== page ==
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'Law of the Land'

To help while away the time while whittling away the calories, I generally listen to something while wheeling along the treadmill. One current favorite is the long-running English discussion program “In Our Time” with Melvyn Bragg.  Yesterday, I happened to puff away to a discussion of Magna Carta, the great foundational document of democracy that the barons imposed upon the evil King John (remember the Sheriff of Nottingham? Sir Guy of Gisbourne?) at Runnymede in 1215. (The operative bits date mostly from the charter of 1225, but 1215 is the date impressed upon our school memories.)

Bragg began his show by quoting one of the most famous sections of the Great Charter, clause 39: “No free man shall be seized or imprisoned, or stripped of his rights or possessions, or outlawed or exiled, or deprived of his standing in any other way, nor will we proceed with force against him, or send others to do so, except by the lawful judgment of his equals or by the law of the land.”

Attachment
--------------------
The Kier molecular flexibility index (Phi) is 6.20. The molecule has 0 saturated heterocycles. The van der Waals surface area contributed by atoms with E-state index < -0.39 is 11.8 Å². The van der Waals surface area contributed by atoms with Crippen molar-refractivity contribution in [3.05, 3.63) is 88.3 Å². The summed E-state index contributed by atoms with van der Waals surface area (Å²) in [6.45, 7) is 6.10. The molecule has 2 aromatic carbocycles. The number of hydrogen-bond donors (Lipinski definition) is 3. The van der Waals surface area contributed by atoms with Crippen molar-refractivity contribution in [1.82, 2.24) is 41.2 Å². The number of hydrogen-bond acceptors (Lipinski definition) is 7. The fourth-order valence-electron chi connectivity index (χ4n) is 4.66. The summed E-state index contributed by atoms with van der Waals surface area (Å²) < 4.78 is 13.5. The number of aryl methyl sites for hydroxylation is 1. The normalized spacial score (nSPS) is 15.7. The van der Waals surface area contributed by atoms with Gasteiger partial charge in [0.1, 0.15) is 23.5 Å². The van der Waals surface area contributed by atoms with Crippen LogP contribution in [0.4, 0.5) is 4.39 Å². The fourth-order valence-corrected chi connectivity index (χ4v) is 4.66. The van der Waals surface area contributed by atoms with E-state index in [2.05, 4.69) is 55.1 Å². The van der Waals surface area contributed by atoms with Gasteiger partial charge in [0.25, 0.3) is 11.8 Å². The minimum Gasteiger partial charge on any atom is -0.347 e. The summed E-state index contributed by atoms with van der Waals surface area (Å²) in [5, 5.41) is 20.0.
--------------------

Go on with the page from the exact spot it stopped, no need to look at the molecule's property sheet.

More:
Here for once the “emanations and penumbras” that William O. Douglas discerned some centuries later really do cast their reverberations. For what these few lines limn is what we now call the right of due process, with hints about a presumption of innocence, habeas corpus, and a good deal more of the machinery of modern civil rights.

Above all, however, Magna Carta revolves around two checks on tyranny, outlining the protections individuals enjoy against the arbitrary coercive power of the state and, just as important, declaring the subjection of the sovereign to the law of the land.